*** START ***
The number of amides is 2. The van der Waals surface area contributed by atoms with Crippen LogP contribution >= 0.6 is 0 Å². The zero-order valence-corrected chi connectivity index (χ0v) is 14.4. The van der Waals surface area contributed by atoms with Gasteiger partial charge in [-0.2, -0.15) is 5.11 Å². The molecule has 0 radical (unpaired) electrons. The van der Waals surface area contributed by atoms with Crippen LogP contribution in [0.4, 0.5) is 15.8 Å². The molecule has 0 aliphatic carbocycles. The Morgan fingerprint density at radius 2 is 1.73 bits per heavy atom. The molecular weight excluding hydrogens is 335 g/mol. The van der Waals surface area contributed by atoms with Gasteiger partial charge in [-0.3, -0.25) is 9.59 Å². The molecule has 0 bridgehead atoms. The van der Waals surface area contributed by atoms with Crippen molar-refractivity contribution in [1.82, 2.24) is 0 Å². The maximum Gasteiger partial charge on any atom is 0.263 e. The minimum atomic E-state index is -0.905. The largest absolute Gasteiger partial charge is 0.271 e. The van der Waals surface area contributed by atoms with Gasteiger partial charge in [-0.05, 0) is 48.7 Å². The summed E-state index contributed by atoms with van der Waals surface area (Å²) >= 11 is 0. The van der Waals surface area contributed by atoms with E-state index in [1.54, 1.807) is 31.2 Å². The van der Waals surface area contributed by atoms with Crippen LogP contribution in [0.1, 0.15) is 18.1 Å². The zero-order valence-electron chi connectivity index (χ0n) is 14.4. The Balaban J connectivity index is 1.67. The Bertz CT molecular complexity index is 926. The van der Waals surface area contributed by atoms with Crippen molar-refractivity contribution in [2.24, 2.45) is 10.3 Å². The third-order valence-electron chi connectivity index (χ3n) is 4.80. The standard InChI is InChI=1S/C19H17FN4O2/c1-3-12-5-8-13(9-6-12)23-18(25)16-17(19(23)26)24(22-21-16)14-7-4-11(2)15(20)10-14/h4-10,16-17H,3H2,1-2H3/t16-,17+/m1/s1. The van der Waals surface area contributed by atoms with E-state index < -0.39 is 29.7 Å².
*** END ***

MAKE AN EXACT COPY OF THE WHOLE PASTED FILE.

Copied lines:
The number of amides is 2. The van der Waals surface area contributed by atoms with Crippen LogP contribution >= 0.6 is 0 Å². The zero-order valence-corrected chi connectivity index (χ0v) is 14.4. The van der Waals surface area contributed by atoms with Gasteiger partial charge in [-0.2, -0.15) is 5.11 Å². The molecule has 0 radical (unpaired) electrons. The van der Waals surface area contributed by atoms with Crippen LogP contribution in [0.4, 0.5) is 15.8 Å². The molecule has 0 aliphatic carbocycles. The Morgan fingerprint density at radius 2 is 1.73 bits per heavy atom. The molecular weight excluding hydrogens is 335 g/mol. The van der Waals surface area contributed by atoms with Gasteiger partial charge in [-0.3, -0.25) is 9.59 Å². The molecule has 0 bridgehead atoms. The van der Waals surface area contributed by atoms with Crippen molar-refractivity contribution in [1.82, 2.24) is 0 Å². The maximum Gasteiger partial charge on any atom is 0.263 e. The minimum atomic E-state index is -0.905. The largest absolute Gasteiger partial charge is 0.271 e. The van der Waals surface area contributed by atoms with Gasteiger partial charge in [-0.05, 0) is 48.7 Å². The summed E-state index contributed by atoms with van der Waals surface area (Å²) >= 11 is 0. The van der Waals surface area contributed by atoms with E-state index in [1.54, 1.807) is 31.2 Å². The van der Waals surface area contributed by atoms with Crippen LogP contribution in [0.1, 0.15) is 18.1 Å². The zero-order valence-electron chi connectivity index (χ0n) is 14.4. The Balaban J connectivity index is 1.67. The Bertz CT molecular complexity index is 926. The van der Waals surface area contributed by atoms with Crippen molar-refractivity contribution in [2.24, 2.45) is 10.3 Å². The third-order valence-electron chi connectivity index (χ3n) is 4.80. The standard InChI is InChI=1S/C19H17FN4O2/c1-3-12-5-8-13(9-6-12)23-18(25)16-17(19(23)26)24(22-21-16)14-7-4-11(2)15(20)10-14/h4-10,16-17H,3H2,1-2H3/t16-,17+/m1/s1. The van der Waals surface area contributed by atoms with E-state index < -0.39 is 29.7 Å².